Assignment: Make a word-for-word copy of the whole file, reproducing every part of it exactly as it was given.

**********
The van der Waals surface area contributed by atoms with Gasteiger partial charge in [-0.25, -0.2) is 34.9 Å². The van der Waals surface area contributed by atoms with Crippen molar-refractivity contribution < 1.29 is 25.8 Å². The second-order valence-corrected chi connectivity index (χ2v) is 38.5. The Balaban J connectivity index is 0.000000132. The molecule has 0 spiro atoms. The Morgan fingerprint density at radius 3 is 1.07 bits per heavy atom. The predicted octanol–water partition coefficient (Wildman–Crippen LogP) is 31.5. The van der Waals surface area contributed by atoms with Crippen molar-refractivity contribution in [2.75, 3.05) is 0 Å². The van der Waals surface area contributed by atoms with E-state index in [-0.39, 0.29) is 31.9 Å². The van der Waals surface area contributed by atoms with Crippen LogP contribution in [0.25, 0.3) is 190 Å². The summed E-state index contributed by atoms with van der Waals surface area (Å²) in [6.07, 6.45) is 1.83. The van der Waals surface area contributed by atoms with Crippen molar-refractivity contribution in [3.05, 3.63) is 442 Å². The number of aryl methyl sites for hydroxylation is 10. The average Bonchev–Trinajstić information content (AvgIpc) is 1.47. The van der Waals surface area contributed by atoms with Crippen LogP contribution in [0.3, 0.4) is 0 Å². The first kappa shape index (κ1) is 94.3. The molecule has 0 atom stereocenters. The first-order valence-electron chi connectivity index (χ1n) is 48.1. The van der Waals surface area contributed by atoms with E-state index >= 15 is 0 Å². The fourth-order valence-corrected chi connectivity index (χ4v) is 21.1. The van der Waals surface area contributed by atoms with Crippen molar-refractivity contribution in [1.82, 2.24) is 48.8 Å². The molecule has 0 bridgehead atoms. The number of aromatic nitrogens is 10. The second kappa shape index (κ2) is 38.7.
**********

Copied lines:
The van der Waals surface area contributed by atoms with Gasteiger partial charge in [-0.25, -0.2) is 34.9 Å². The van der Waals surface area contributed by atoms with Crippen molar-refractivity contribution < 1.29 is 25.8 Å². The second-order valence-corrected chi connectivity index (χ2v) is 38.5. The Balaban J connectivity index is 0.000000132. The molecule has 0 spiro atoms. The Morgan fingerprint density at radius 3 is 1.07 bits per heavy atom. The predicted octanol–water partition coefficient (Wildman–Crippen LogP) is 31.5. The van der Waals surface area contributed by atoms with Crippen molar-refractivity contribution in [2.75, 3.05) is 0 Å². The van der Waals surface area contributed by atoms with E-state index in [-0.39, 0.29) is 31.9 Å². The van der Waals surface area contributed by atoms with Crippen LogP contribution in [0.25, 0.3) is 190 Å². The summed E-state index contributed by atoms with van der Waals surface area (Å²) in [6.07, 6.45) is 1.83. The van der Waals surface area contributed by atoms with Crippen molar-refractivity contribution in [3.05, 3.63) is 442 Å². The number of aryl methyl sites for hydroxylation is 10. The average Bonchev–Trinajstić information content (AvgIpc) is 1.47. The van der Waals surface area contributed by atoms with Crippen LogP contribution in [0.3, 0.4) is 0 Å². The first kappa shape index (κ1) is 94.3. The molecule has 0 atom stereocenters. The first-order valence-electron chi connectivity index (χ1n) is 48.1. The van der Waals surface area contributed by atoms with E-state index >= 15 is 0 Å². The fourth-order valence-corrected chi connectivity index (χ4v) is 21.1. The van der Waals surface area contributed by atoms with Crippen molar-refractivity contribution in [1.82, 2.24) is 48.8 Å². The molecule has 0 bridgehead atoms. The number of aromatic nitrogens is 10. The second kappa shape index (κ2) is 38.7.